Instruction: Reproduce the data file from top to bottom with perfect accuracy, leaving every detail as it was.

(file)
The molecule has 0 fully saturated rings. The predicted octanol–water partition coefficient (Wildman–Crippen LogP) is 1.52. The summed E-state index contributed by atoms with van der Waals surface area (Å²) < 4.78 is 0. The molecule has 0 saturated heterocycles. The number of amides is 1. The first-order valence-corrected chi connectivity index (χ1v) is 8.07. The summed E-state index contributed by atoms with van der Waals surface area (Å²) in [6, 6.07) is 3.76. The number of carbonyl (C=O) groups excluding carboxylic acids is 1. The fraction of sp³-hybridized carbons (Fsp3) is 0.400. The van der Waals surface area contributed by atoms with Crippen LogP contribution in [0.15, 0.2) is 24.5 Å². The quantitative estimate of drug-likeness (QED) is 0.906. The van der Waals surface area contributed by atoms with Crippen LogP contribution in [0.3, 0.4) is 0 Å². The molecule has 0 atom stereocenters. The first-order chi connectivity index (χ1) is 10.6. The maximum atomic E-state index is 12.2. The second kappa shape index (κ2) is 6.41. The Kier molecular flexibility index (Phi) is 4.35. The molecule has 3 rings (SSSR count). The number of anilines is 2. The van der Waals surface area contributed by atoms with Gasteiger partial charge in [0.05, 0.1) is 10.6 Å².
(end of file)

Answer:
The molecule has 0 fully saturated rings. The predicted octanol–water partition coefficient (Wildman–Crippen LogP) is 1.52. The summed E-state index contributed by atoms with van der Waals surface area (Å²) < 4.78 is 0. The molecule has 0 saturated heterocycles. The number of amides is 1. The first-order valence-corrected chi connectivity index (χ1v) is 8.07. The summed E-state index contributed by atoms with van der Waals surface area (Å²) in [6, 6.07) is 3.76. The number of carbonyl (C=O) groups excluding carboxylic acids is 1. The fraction of sp³-hybridized carbons (Fsp3) is 0.400. The van der Waals surface area contributed by atoms with Crippen LogP contribution in [0.15, 0.2) is 24.5 Å². The quantitative estimate of drug-likeness (QED) is 0.906. The van der Waals surface area contributed by atoms with Crippen LogP contribution in [0.3, 0.4) is 0 Å². The molecule has 0 atom stereocenters. The first-order chi connectivity index (χ1) is 10.6. The maximum atomic E-state index is 12.2. The second kappa shape index (κ2) is 6.41. The Kier molecular flexibility index (Phi) is 4.35. The molecule has 3 rings (SSSR count). The number of anilines is 2. The van der Waals surface area contributed by atoms with Gasteiger partial charge in [0.05, 0.1) is 10.6 Å².